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Vol 39  No 6
Nov. 23, 2006


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Surprise orchid donation for university

International flavour

by Jeff Green

Tim Walsh, nursery manager at Memorial’s Botanical Garden, and Todd Boland, research horticulturist, admire one of the orchids recently donated to the university. (Photo by Chris Hammond)

Flora fans and garden enthusiasts will have something new to admire in the St. John’s area thanks to a one-of-a-kind donation to Memorial University’s Botanical Garden.

Earlier this fall, staff received a “generous” gift from Snanchart Devahastin, Thailand’s ambassador to Canada, which dramatically increased its collection of one of the world’s most beautiful – and admired – plants.

In early October, two large boxes arrived filled with 30 orchids, taking the staff by complete surprise.

“This is no small gift,” said a proud Dr. Wilf Nicholls, director of the garden who is also cross-appointed with the Department of Biology. “I was delighted with the gift but I had no idea of the size of it.”

Dr. Nicholls said earlier this fall Mr. Devahastin visited the university and met with Axel Meisen, Memorial’s president. He later attended a reception at the house of Charlotte Jewczyk, a member of the Botanical Garden’s board of directors. “They spoke about gardening and he suggested that he donate some orchids to the garden,” explained Dr. Nicholls. “We expected two or three – not this many.”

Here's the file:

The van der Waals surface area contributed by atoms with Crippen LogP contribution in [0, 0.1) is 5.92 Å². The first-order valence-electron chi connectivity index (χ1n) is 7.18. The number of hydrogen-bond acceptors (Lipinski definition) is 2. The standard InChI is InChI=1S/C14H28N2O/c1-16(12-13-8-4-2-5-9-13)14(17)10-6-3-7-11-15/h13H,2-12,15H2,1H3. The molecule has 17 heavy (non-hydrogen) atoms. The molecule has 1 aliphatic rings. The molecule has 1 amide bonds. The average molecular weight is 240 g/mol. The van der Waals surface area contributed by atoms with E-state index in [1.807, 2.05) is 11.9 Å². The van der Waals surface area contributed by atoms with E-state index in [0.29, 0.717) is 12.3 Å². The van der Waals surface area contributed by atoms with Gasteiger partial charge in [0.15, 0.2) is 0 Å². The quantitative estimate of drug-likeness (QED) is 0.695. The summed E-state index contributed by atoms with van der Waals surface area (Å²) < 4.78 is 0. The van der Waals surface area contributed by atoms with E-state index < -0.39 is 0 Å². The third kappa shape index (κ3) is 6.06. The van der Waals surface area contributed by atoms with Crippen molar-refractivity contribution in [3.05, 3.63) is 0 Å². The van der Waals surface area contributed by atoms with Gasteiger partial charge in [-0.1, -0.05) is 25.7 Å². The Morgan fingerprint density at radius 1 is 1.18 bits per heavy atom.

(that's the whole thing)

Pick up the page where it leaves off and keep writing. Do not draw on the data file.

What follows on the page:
Staff members at the garden are now caring for the delicate plants which are housed in one of garden’s nursery greenhouses. They’ve been mounted on a wall to individual pieces of tree bark.

“These orchids are epiphytes and so in the wild they tend to be in the shade of upper branches and leaves,” Dr. Nicholls said. “Each plant that we received was wired onto its own piece of tree bark.”

Three times a day staff sprays the orchids with water to help maintain their humidity. Dr. Nicholls is optimistic the plants will flower by next year allowing gardening lovers to admire their beautiful colours and shapes.

“Hopefully when they begin to flower we will have constructed a display in the main garden for public viewing,” he said. “Right now none are in flower and I doubt if we’ll see any flowering for several months.”

Nevertheless, Dr. Nicholls said the donations will make great conversation pieces for anyone who enjoys beautiful plants from around the world.

“The garden has about 10 native orchid species and a small collection of other orchids but this donation dramatically increases our holdings,” he said with a smile, adding that there are in fact 40 hardy orchid species native to this province.

“A display of tropicals is a rather new concept for us but certainly it would be delightful to show off these exotic plants on a cold winter’s day.”

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